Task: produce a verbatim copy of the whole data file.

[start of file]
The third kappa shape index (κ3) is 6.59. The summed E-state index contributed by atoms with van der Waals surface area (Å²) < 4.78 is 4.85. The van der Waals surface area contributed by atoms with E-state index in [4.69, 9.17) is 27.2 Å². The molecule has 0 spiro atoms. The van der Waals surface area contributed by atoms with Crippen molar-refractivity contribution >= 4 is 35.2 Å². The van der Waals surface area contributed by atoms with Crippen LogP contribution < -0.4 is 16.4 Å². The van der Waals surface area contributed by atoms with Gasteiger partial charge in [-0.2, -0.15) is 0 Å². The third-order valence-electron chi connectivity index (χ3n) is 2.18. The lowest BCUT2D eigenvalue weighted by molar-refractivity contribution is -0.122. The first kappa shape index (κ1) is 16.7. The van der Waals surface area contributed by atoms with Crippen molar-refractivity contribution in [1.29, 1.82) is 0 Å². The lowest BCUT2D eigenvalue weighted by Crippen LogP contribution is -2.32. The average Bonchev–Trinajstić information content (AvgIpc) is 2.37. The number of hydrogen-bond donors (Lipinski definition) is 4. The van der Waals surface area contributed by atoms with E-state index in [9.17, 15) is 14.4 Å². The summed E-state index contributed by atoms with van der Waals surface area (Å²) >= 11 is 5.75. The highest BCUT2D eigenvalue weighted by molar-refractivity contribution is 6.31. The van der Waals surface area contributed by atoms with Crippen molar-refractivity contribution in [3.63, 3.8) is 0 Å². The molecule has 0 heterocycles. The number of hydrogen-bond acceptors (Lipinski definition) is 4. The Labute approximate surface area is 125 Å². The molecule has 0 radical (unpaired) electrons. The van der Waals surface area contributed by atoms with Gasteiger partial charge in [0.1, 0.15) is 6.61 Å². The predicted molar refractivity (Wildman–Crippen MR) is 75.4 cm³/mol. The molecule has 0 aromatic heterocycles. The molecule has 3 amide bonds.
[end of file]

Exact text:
The third kappa shape index (κ3) is 6.59. The summed E-state index contributed by atoms with van der Waals surface area (Å²) < 4.78 is 4.85. The van der Waals surface area contributed by atoms with E-state index in [4.69, 9.17) is 27.2 Å². The molecule has 0 spiro atoms. The van der Waals surface area contributed by atoms with Crippen molar-refractivity contribution >= 4 is 35.2 Å². The van der Waals surface area contributed by atoms with Crippen LogP contribution < -0.4 is 16.4 Å². The van der Waals surface area contributed by atoms with Gasteiger partial charge in [-0.2, -0.15) is 0 Å². The third-order valence-electron chi connectivity index (χ3n) is 2.18. The lowest BCUT2D eigenvalue weighted by molar-refractivity contribution is -0.122. The first kappa shape index (κ1) is 16.7. The van der Waals surface area contributed by atoms with Crippen molar-refractivity contribution in [1.29, 1.82) is 0 Å². The lowest BCUT2D eigenvalue weighted by Crippen LogP contribution is -2.32. The average Bonchev–Trinajstić information content (AvgIpc) is 2.37. The number of hydrogen-bond donors (Lipinski definition) is 4. The van der Waals surface area contributed by atoms with E-state index in [9.17, 15) is 14.4 Å². The summed E-state index contributed by atoms with van der Waals surface area (Å²) >= 11 is 5.75. The highest BCUT2D eigenvalue weighted by molar-refractivity contribution is 6.31. The van der Waals surface area contributed by atoms with Crippen molar-refractivity contribution in [3.63, 3.8) is 0 Å². The molecule has 0 heterocycles. The number of hydrogen-bond acceptors (Lipinski definition) is 4. The Labute approximate surface area is 125 Å². The molecule has 0 radical (unpaired) electrons. The van der Waals surface area contributed by atoms with Gasteiger partial charge in [0.1, 0.15) is 6.61 Å². The predicted molar refractivity (Wildman–Crippen MR) is 75.4 cm³/mol. The molecule has 0 aromatic heterocycles. The molecule has 3 amide bonds.